Double Sunrise Young Women's Health: early teen to college years


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GeneralHealth Info

Sleep

Researchers are discovering some interesting facts about what makes us fall asleep, what happens when we sleep, and what interrupts a good night's sleep. And it's a good thing because trouble sleeping is a very common health complaint of not only young women but of all groups. Learning about sleep can help you enhance the quality of your rest, which in turn will increase your resistance to health problems and help you feel better too.

Why is sleep so important?
Sleep has long been known to affect our mental and physical health. Individuals who are consistently deprived of adequate sleep are more prone to illness, become less alert, don't test as well and are subject to more emotional upsets. Sometimes, insomnia or the inability to sleep, can be a medical problem which needs to be addressed professionally by your doctor or health care provider.

What happens when I sleep?
Have you ever heard the term circadian rhythm? Circadian is a Latin term meaning "about a day." Hence, circadian rhythm is your body's biological rhythm that repeats itself each day. If you are awake when your rhythms are most active and asleep when your rhythms are inactive, you'll be able to maximize your physical, emotional and mental health.

Sleep itself involves a series of cycles. During each cycle a person progresses through stages of NREM (non-rapid eye movement) followed by a period of REM (rapid eye movement) sleep. Most sleep during a night is progressively deep non-REM which is restful. REM sleep follows when the brain is highly active. Most dreams that are remembered occur during this time. Each cycle occurs about every hour and a half in young adults. As your body becomes more rested, your non-REM sleep decreases and your REM sleep increases.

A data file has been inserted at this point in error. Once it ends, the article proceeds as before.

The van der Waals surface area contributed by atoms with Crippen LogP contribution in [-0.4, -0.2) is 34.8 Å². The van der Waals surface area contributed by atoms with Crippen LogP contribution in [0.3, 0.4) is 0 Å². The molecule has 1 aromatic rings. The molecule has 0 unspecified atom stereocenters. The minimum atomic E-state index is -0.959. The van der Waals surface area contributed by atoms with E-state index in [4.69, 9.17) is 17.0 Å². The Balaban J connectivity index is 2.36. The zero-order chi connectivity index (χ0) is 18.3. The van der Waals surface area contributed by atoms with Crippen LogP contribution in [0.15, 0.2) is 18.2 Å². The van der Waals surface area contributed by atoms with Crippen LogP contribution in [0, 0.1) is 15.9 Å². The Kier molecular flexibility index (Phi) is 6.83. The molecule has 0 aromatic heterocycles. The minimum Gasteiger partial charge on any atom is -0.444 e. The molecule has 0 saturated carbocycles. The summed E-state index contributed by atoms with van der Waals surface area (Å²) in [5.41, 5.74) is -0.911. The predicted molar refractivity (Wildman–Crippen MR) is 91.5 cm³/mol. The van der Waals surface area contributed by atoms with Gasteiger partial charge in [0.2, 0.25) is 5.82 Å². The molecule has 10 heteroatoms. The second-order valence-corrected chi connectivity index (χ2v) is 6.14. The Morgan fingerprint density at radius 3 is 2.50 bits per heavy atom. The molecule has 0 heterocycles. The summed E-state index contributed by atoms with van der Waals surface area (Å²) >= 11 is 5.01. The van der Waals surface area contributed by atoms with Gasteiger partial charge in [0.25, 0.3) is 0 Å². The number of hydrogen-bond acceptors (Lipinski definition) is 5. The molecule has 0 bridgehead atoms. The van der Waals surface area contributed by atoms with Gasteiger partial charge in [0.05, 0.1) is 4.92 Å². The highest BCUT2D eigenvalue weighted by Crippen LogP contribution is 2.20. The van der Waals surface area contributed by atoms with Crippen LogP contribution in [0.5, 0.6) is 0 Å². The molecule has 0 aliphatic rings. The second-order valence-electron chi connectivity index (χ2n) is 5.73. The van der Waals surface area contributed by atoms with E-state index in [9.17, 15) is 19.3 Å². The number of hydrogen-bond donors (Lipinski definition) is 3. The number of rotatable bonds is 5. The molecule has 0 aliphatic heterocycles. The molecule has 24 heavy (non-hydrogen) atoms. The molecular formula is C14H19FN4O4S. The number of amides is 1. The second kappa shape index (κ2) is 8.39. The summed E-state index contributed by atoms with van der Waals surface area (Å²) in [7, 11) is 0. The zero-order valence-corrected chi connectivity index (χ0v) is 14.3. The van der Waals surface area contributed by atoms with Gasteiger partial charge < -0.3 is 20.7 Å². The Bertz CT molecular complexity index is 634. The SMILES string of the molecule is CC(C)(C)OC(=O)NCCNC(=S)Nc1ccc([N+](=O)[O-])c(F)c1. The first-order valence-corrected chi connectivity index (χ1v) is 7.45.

Interruptions in your sleep require that the cycles begin back at step one. Your non-REM sleep cycles need to begin anew and it may take quite a bit longer to achieve the deep, restful stages that give you the relaxation that you need, even if you spent eight hours in bed.

Theories state that non-REM provides the body restoration and renewal. REM appears to be important for cognitive restoration as memory storage and learning. Dreams during this time may contribute to consolidating long-term memory.

It is interesting to note the implications of the importance of sleep for students.
**Also, remember that alcohol prior to sleep interrupts REM stages, and often accounts for waking suddenly after about three hours of sleep.
Written 9/01. Revised 11/02

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